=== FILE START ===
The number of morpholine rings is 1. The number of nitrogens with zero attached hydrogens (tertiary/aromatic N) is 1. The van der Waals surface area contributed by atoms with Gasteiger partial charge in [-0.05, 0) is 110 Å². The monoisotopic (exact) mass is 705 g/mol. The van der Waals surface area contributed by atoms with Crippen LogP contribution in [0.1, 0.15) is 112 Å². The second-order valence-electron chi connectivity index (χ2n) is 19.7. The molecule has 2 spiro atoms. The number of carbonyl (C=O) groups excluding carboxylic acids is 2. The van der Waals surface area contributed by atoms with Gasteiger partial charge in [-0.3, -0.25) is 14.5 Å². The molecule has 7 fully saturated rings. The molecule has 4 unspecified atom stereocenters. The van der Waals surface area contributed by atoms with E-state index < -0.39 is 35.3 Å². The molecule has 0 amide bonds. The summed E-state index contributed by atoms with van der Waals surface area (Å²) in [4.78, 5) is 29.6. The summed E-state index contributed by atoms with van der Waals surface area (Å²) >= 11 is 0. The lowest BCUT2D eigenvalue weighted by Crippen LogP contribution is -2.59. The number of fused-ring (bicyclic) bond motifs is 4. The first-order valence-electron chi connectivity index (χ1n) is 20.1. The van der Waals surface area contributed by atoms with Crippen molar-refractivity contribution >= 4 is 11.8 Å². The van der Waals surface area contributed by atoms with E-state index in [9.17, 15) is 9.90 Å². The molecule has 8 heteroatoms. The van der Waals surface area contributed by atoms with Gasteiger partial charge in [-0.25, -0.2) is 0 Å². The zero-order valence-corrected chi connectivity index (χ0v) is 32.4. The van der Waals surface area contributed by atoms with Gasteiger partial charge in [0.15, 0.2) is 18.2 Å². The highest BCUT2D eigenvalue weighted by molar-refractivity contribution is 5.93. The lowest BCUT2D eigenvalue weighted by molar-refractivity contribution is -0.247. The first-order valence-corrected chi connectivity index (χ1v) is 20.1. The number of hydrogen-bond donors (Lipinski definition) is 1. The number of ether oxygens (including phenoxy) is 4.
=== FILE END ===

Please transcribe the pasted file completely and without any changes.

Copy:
The number of morpholine rings is 1. The number of nitrogens with zero attached hydrogens (tertiary/aromatic N) is 1. The van der Waals surface area contributed by atoms with Gasteiger partial charge in [-0.05, 0) is 110 Å². The monoisotopic (exact) mass is 705 g/mol. The van der Waals surface area contributed by atoms with Crippen LogP contribution in [0.1, 0.15) is 112 Å². The second-order valence-electron chi connectivity index (χ2n) is 19.7. The molecule has 2 spiro atoms. The number of carbonyl (C=O) groups excluding carboxylic acids is 2. The van der Waals surface area contributed by atoms with Gasteiger partial charge in [-0.3, -0.25) is 14.5 Å². The molecule has 7 fully saturated rings. The molecule has 4 unspecified atom stereocenters. The van der Waals surface area contributed by atoms with E-state index < -0.39 is 35.3 Å². The molecule has 0 amide bonds. The summed E-state index contributed by atoms with van der Waals surface area (Å²) in [4.78, 5) is 29.6. The summed E-state index contributed by atoms with van der Waals surface area (Å²) >= 11 is 0. The lowest BCUT2D eigenvalue weighted by Crippen LogP contribution is -2.59. The number of fused-ring (bicyclic) bond motifs is 4. The first-order valence-electron chi connectivity index (χ1n) is 20.1. The van der Waals surface area contributed by atoms with Crippen molar-refractivity contribution >= 4 is 11.8 Å². The van der Waals surface area contributed by atoms with E-state index in [9.17, 15) is 9.90 Å². The molecule has 8 heteroatoms. The van der Waals surface area contributed by atoms with Gasteiger partial charge in [-0.25, -0.2) is 0 Å². The zero-order valence-corrected chi connectivity index (χ0v) is 32.4. The van der Waals surface area contributed by atoms with Gasteiger partial charge in [0.15, 0.2) is 18.2 Å². The highest BCUT2D eigenvalue weighted by molar-refractivity contribution is 5.93. The lowest BCUT2D eigenvalue weighted by molar-refractivity contribution is -0.247. The first-order valence-corrected chi connectivity index (χ1v) is 20.1. The number of hydrogen-bond donors (Lipinski definition) is 1. The number of ether oxygens (including phenoxy) is 4.